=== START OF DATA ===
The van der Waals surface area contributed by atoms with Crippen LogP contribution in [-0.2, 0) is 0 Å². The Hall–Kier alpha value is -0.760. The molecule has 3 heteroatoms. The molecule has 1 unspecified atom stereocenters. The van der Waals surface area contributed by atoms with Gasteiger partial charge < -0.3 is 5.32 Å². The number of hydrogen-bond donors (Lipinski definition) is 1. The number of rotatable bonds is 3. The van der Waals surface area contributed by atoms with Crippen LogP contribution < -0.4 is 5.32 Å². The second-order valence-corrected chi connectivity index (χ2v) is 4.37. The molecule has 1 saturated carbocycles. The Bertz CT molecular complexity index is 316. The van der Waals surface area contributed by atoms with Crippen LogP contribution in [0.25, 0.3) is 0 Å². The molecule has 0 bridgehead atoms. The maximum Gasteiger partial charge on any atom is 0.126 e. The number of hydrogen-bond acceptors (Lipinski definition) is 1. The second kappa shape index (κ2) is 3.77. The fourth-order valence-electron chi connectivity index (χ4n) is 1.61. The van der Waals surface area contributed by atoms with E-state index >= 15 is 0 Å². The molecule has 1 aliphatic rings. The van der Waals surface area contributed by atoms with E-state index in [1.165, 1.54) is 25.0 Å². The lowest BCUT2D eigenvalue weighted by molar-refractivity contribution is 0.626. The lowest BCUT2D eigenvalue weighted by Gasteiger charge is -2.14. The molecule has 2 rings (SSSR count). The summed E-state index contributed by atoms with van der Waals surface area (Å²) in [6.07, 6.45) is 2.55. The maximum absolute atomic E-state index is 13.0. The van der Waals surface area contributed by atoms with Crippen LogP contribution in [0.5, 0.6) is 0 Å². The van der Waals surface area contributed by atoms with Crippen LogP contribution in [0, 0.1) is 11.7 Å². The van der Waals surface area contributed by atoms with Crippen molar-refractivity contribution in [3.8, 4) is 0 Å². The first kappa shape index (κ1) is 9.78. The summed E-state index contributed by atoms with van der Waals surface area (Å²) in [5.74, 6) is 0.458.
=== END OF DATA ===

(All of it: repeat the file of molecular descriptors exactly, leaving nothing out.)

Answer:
The van der Waals surface area contributed by atoms with Crippen LogP contribution in [-0.2, 0) is 0 Å². The Hall–Kier alpha value is -0.760. The molecule has 3 heteroatoms. The molecule has 1 unspecified atom stereocenters. The van der Waals surface area contributed by atoms with Gasteiger partial charge < -0.3 is 5.32 Å². The number of hydrogen-bond donors (Lipinski definition) is 1. The number of rotatable bonds is 3. The van der Waals surface area contributed by atoms with Crippen LogP contribution < -0.4 is 5.32 Å². The second-order valence-corrected chi connectivity index (χ2v) is 4.37. The molecule has 1 saturated carbocycles. The Bertz CT molecular complexity index is 316. The van der Waals surface area contributed by atoms with Crippen LogP contribution in [0.25, 0.3) is 0 Å². The molecule has 0 bridgehead atoms. The maximum Gasteiger partial charge on any atom is 0.126 e. The number of hydrogen-bond acceptors (Lipinski definition) is 1. The second kappa shape index (κ2) is 3.77. The fourth-order valence-electron chi connectivity index (χ4n) is 1.61. The van der Waals surface area contributed by atoms with E-state index >= 15 is 0 Å². The molecule has 1 aliphatic rings. The van der Waals surface area contributed by atoms with E-state index in [1.165, 1.54) is 25.0 Å². The lowest BCUT2D eigenvalue weighted by molar-refractivity contribution is 0.626. The lowest BCUT2D eigenvalue weighted by Gasteiger charge is -2.14. The molecule has 2 rings (SSSR count). The summed E-state index contributed by atoms with van der Waals surface area (Å²) in [6.07, 6.45) is 2.55. The maximum absolute atomic E-state index is 13.0. The van der Waals surface area contributed by atoms with Crippen LogP contribution in [0.5, 0.6) is 0 Å². The van der Waals surface area contributed by atoms with Crippen LogP contribution in [0, 0.1) is 11.7 Å². The van der Waals surface area contributed by atoms with Crippen molar-refractivity contribution in [3.8, 4) is 0 Å². The first kappa shape index (κ1) is 9.78. The summed E-state index contributed by atoms with van der Waals surface area (Å²) in [5.74, 6) is 0.458.